But that’s just part of the state’s response to the threat posed by train wrecks involving crude oil cargoes. The state Public Utilities Commission is hiring seven additional track inspectors to work with federal government counterparts to keep oil trains with up to 100 tank cars rolling safely.
And lawmakers still are considering even more measures to require railroads to provide greater information about oil trains passing through communities, establish round-the-clock emergency communications, and levy per-tank-car fees for emergency response activities.
“The funding in the budget is an important step,” said Sen. Fran Pavley (D-Agoura Hills), author of one of three tank-car-safety bills, “but more actions can be taken to help prevent and respond to accidents.”
The Brown administration’s goal is to set up a comprehensive system for safeguarding an estimated 7,000 rail and 5,000 pipeline crossings over inland waters.
With that in mind, Fish and Wildlife already has hosted a number of meetings with state and federal government agencies, including the State Fire Marshal and the U.S. Coast Guard, that also deal with oil spills. State officials are reaching out to railroad companies and tank car manufacturers, who are working on more crash-resistant rolling stock.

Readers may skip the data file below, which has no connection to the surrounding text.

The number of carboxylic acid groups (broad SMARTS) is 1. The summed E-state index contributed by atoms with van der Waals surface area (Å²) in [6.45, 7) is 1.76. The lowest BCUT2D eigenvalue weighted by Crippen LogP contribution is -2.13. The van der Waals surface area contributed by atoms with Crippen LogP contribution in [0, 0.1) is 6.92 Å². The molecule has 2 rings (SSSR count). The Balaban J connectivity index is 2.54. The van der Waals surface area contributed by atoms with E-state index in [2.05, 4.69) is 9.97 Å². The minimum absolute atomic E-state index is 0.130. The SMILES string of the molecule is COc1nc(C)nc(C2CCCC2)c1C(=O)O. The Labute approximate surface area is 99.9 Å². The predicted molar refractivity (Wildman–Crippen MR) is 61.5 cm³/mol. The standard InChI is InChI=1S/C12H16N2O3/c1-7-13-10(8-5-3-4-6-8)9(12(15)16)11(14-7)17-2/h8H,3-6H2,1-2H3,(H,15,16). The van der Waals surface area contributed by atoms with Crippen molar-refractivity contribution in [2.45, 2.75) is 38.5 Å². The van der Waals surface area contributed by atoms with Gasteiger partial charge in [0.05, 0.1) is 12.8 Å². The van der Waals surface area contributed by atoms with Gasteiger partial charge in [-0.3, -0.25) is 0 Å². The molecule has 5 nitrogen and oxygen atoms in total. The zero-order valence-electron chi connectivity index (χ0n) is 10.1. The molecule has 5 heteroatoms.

“The folks who transport oil and store oil in appreciable volume need to develop contingency plans for how to protect sensitive sites,” said Thomas Cullen, a former Coast Guard captain, who runs the state’s prevention and response program.
Plans also call for safety drills and, possibly, the placement of safety equipment at potentially dangerous rail “pinch points.”
These points include spots along rail routes through the Feather River Canyon and Donner Pass in Northern California, the Tehachapi Pass and San Luis Obispo in the central part of the state, and urban rail corridors in Southern California, officials said.
“We’ve got to go shoulder-to-shoulder working with industry,” Cullen said.
One of the first steps, he said, will be issuing emergency regulations for rail and pipeline oil transportation, which he hopes can happen by September.
Officials said permanent regulations should be ready about a year later, after Fish and Wildlife holds hearings to get input from railroads, oil companies, environmentalists, local government agencies and neighborhood groups.
Oil companies, which had opposed some parts of the governor’s program, including the fee for inland shipments, say they want to cooperate with the state’s expanding safety efforts.
“It’s going to add some additional expense to getting California energy to consumers,” said Tupper Hull, a spokesman for the Western States Petroleum Assn., a trade group.
“Our primary concern,” he said, is to see that state money goes to first responders “to give them the equipment and training necessary so people can have confidence that this is a safe transportation mode.”